The Press, October 2010

What’s yellow and leaves a sour taste in your mouth? For you and I it might be a lemon, but for a bunch of bankers owed around $1.19 billion it is likely to be directories company the Yellow Pages Group (YPG).

The unfortunate situation, which saw the planned sale of YPG fall through last month, may owe something to that classic marketing mistake of misunderstanding your real competition.

It is something any business in any sector needs to be constantly focussed on to protect itself from innovative competitors.

Telecom’s directories business (including the Yellow and White pages and the respective websites) was seen as a cash cow prior to its sale in 2007, contributing around 10% of their annual revenue. It was sold to a private equity consortium feasting on cheap debt for what was regarded at the time as an exceptionally good price (for Telecom) of $2.2 billion.

It has been downhill ever since for YPG, with earnings declining, the original buyers reported to have written off their investment and the banks taking control, left with the billion dollar sized hole.

YPG are forecasting earnings of about $133 million in the year to June 2011, down from about $157 million in the June 2010 year. Interest on the debt alone is running at more than $150 million per annum. If they were a homeowner it would be a mortgagee sale; if they were a horse it would be the glue factory.

At present they can’t even sell their way out of trouble, with YPG taken off the market as they couldn’t find a buyer at a suitable price. Reports have put offers at being as little as a quarter of the original purchase price.

At the core of the problem is the declining profitability of their good old print directories, which tend to find more use as inelegant door stops or propping up computer monitors than actually providing people with information.

YPG’s online business is growing quickly though, with the company investing smartly in areas like mobile directory solutions (i.e. for your cell phone), and getting referrals from the Google search engine. The tough bit is that this only represents 10% of overall earnings.

The problem for YPG in the long term is the competitive landscape. There are broad services like Google of course, which is the first place many start when looking for goods and services typically advertised by Yellow Pages (although Yellow.co.nz gets some of that traffic).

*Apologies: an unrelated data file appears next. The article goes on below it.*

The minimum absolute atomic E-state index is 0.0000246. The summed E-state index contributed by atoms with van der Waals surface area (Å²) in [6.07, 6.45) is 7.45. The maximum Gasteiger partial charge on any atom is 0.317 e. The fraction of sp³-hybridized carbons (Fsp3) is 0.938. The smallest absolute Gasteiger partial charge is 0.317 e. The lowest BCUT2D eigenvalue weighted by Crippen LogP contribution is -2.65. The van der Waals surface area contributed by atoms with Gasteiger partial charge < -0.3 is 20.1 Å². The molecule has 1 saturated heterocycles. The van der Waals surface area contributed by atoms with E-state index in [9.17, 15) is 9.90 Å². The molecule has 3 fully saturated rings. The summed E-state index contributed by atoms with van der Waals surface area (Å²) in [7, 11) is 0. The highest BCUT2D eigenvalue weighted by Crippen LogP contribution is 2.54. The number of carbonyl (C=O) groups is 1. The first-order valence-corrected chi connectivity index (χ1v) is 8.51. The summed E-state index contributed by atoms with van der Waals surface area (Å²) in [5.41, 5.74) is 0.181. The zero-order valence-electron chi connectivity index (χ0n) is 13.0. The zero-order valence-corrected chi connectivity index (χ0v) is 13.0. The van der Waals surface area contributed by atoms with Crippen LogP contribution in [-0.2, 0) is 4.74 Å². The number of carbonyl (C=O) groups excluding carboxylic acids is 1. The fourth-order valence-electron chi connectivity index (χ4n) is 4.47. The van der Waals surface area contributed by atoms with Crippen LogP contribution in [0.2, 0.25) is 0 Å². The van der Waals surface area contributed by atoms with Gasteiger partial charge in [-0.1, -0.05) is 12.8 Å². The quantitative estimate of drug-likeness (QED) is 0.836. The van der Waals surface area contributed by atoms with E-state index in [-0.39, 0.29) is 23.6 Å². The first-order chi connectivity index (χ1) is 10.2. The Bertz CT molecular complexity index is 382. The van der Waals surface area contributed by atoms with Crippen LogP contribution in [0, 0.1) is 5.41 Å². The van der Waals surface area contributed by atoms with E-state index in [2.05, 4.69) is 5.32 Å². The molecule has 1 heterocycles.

Then there are niche players like Builders Crack, a directory website for trade suppliers like builder, plumbers and painters. Dineout, a website that lists and rates restaurants throughout the country, is another example.

Added to this are fancy new location-based services like Foursquare, for the more geeky. These are basically where your location is tracked and mapped on the basis of the GPS in your phone. Your mates can track where you are and what you are doing, and review your recommendations for services like restaurants or shops in that area. Sounds a bit ‘big brother’ for me, but it is gaining popularity in the US.

Individual companies are also getting a lot smarter at promoting themselves directly to consumers online through web or iPhone applications, with little need for a costly Yellow pages advertisement on or offline.

A fundamental difference between YPG’s products and these offerings is that they are primarily focussed on the end consumer, not the advertiser. They can afford to let people rank and provide opinions that help guide others, whereas YPG is focussed on enhancing their advertisers’ reputation.

With YPG the biggest advertisers can secure the best listings, whereas in a customer-driven system like Dineout or Menumania, the best ranked restaurant gets prominence.

Focussing on the wrong end-market means you are less aware of potential competition. Perhaps the original purchasers of YPG focussed too much on their traditional competition from other directory businesses, rather than the less obvious new wave of online opponents.

Maybe they suffered from marketing myopia, thinking they were in the directories market rather than the ‘helping consumers make purchase decision’ market.

How can you know where your real competition lies? A clue is that customer’s needs are enduring, while solutions to those needs (i.e. products and services) will always change over time. For example, hunger will always be a deep human need, but the ways of meeting that will change constantly over time.

For directories like Yellow Pages, people will always need to make decisions about buying goods and services, but they won’t buy printed directories for ever more. The way they can do that will always change over time as new solutions come along. And with technology the pace of that change has accelerated.

Companies that don’t understand this, or move too slowly to respond, will always struggle and suffer decline over time.

How can YPG respond? Can they survive? They still have a hugely powerful brand, and have invested in it with advertising campaigns like the Treehouse and Yellow chocolate bar. The ultimate question will be whether they are brave enough to focus on solving customer problems rather than remaining beholden to their advertisers.

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